Read more ⇒

Misconceptions of Denis Stewart

Denis Stewart is a herbalist from the Hunter Valley (NSW, Australia). He is an associate professor at University of Newcastle since 2002. He founded the Southern Cross Herbal School in the late 1970s.

He presents a weekly radio show on 2NUR FM, a Newcastle-based radio station, on health topics.

I am concerned about some of his material. I posted Denis a (real) letter and sent an email without receiving a response. I also sent an email to 2NUR FM listing some concerns.

Below is a list of some of the concerns that have not been addressed.

Read more ⇒

The Pioppi Diet

The Pioppi Diet is a book by the London cardiologist Aseem Malhotra and Donal O’Neill, an Irish film-maker.

Pioppi is a small village on the Tyrrhenian Sea which is located on the west coast of Italy. It is approximately 150 km (90 miles) south of Naples. Ancel and Margaret Keys resided here for over 25 years. Martii Karvonen of Finland and Jerimiah Stamler of the USA are other well-known medical researchers who resided in the village.

Malhotra is a keen high-fat, low-carbohydrate diet advocate and is desperately trying (unsuccessfully) to merge this opinion into a distorted view of the Mediterranean diet.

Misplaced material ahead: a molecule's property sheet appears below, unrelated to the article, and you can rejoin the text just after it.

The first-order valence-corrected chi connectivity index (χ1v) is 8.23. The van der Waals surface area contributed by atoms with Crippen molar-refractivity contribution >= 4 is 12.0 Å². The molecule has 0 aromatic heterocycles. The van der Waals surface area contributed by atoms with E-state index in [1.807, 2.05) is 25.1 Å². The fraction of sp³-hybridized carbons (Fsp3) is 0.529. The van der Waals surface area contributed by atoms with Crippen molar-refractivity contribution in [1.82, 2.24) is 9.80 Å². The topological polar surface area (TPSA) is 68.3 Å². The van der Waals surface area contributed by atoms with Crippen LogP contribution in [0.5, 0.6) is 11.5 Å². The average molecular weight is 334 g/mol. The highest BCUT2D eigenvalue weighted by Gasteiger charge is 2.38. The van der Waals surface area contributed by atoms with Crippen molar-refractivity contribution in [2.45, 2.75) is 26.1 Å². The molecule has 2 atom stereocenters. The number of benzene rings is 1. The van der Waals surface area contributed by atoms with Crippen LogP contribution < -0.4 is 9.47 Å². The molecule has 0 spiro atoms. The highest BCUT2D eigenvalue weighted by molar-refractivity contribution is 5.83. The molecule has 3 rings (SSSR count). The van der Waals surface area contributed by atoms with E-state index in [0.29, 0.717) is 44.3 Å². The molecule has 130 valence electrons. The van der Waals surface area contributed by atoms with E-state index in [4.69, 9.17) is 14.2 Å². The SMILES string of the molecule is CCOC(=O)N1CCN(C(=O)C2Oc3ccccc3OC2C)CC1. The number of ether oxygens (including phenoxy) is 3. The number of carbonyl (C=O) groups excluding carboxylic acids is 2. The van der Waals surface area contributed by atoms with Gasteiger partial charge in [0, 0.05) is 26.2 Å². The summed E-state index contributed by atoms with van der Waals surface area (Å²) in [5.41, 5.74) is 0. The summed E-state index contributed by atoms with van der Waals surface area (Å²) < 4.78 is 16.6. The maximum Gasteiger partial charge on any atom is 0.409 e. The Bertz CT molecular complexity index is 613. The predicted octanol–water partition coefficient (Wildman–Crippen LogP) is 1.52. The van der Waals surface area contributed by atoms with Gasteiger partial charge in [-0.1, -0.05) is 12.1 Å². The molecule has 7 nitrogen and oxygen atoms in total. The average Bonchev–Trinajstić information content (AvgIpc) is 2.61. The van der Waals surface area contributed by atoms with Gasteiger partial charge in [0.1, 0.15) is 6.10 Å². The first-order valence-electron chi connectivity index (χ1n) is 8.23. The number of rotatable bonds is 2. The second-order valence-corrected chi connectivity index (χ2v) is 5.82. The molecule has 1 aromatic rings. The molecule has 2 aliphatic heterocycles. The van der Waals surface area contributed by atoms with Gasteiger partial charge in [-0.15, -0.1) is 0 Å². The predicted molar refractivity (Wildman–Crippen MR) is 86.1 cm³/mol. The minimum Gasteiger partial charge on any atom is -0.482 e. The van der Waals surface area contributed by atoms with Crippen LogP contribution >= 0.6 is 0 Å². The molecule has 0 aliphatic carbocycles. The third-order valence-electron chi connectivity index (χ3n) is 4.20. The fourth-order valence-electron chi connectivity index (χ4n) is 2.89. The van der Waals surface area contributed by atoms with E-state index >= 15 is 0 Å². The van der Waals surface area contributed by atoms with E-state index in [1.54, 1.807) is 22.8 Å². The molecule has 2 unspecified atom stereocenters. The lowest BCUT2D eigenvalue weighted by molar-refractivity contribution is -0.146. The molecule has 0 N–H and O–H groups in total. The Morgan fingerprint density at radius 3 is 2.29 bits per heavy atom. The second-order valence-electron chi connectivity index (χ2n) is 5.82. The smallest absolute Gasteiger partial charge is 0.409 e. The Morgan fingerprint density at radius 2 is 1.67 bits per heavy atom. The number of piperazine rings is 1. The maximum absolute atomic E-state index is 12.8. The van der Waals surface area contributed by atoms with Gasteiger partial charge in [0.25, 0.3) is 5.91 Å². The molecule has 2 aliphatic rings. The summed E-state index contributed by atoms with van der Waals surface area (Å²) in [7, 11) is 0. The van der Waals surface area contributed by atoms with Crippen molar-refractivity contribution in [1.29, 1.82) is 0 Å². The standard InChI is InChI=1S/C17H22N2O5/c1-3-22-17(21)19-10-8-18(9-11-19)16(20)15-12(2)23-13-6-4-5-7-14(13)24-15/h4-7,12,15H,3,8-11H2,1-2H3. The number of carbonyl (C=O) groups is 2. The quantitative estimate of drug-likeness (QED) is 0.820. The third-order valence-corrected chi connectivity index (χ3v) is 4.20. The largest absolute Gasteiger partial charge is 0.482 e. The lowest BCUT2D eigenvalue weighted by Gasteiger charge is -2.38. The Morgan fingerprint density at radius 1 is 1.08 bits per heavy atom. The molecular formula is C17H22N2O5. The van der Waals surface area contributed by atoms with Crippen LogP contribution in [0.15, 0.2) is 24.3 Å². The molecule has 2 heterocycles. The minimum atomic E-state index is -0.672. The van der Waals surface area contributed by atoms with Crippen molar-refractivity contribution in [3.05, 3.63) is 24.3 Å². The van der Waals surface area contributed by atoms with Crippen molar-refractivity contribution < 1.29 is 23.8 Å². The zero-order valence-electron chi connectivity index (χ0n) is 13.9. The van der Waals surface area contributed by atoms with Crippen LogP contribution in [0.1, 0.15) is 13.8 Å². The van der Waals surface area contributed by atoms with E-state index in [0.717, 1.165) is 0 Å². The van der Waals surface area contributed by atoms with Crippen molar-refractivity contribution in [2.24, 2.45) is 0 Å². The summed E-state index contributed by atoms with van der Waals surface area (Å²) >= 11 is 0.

Read more ⇒

The Big Fat Surprise

An article relating to Nina Teicholz book, The Big Fat Surprise, was printed in the Australian on 29th December 2014. Unfortunately, it is largely a repeat of misinformation and misunderstanding of the history of diet and cardiovascular research that is found in popular books and websites.

Whilst the current western diet is appalling and contributes to our poor health, it is absurd to contend that we have been lied to by the government, nutritionists and researchers. The contention that saturated fat from animals is actually quite good for you and cholesterol isn’t really important is simply wrong and not supported by research.

Read more ⇒

TIME Magazine Article – Eat Butter – Part 2

TIME magazine published an article by Bryan Walsh that appeared in TIME magazine on 23 June 2014.

The cover of the magazine asserts “Eat Butter. Scientists labeled fat the enemy. Why they were wrong.” Unfortunately, much of the evidence that Walsh presents in the article “Don’t blame the fat” is simply wrong and misleading. Walsh states that between 1977-2012, egg consumption fell 9%, beef 37% and milk 72%.

For the period 1970 – 2000, total added fats (up 40%), dairy products (up 8%), cheese (up 107%), low fat milk (up 79%), all meat products (up 10%), poultry (up 89%) and fish (up 22%) increased. These significant increases were not included in Walsh’s report. All of these food products, even low fat milk, are high fat foods.

 

The total calories consumed also rose significantly by 24%.

Read more ⇒